The Atomic Cafe

“Are we living in a land…where sex and horror are the new Gods?”

That’s some lyrics from Frankie Goes To Hollywood’s Two Tribes. A song that many people remember due to the music video (in which Ronald Reagan fights against USSR leader, Konstantin Chernenko, in a wrestling match) and the fact that this and Genesis’ Land of Confusion are two songs (and videos) that sum up the fear of 80’s Cold War pretty well. Nuclear War wasn’t a joke in this decade since both the USA and Soviet started the arms race again. The state of paranoia was reflected in movies such as The Day After or Red Dawn. That’s right, no matter how the ridiculous plot of the original Red Dawn is, it was made when citizens believed that what was depicted in the film could actually happen. This is why the Red Dawn remake is totally forgettable. The atmosphere and context between the wrath of the Soviets and (the questionable) North Korea are totally different.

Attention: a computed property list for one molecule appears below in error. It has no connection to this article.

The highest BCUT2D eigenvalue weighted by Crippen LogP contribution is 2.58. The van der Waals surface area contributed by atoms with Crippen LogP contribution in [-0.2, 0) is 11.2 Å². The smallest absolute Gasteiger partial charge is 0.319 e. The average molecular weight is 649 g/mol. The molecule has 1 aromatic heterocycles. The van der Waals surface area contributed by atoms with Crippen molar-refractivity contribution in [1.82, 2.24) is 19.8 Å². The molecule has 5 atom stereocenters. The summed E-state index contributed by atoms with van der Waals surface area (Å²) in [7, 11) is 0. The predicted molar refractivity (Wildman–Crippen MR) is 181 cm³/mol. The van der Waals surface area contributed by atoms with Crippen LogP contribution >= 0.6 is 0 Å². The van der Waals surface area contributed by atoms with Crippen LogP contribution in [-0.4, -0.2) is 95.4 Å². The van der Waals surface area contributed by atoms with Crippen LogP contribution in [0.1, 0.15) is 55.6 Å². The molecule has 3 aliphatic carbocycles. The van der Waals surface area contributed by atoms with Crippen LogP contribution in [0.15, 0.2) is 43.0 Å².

In the early 80’s there were different kinds of war protests out there. Perhaps the most prominent one was in the Hardcore Punk movement. Bands such as The Dead Kennedys and Bad Religion had criticized war throughout the years. And in 1982, an anti-war film called “The Atomic Cafe” was released. When I heard of the title and concept, I thought it was another goofy compilation of 50’s footage, with over the top films such as Red Nightmare or If Footmen Tire You What Will Horses Do? (in which I already reviewed on GCDB). But no. I cringed after finished watching it due to many reasons.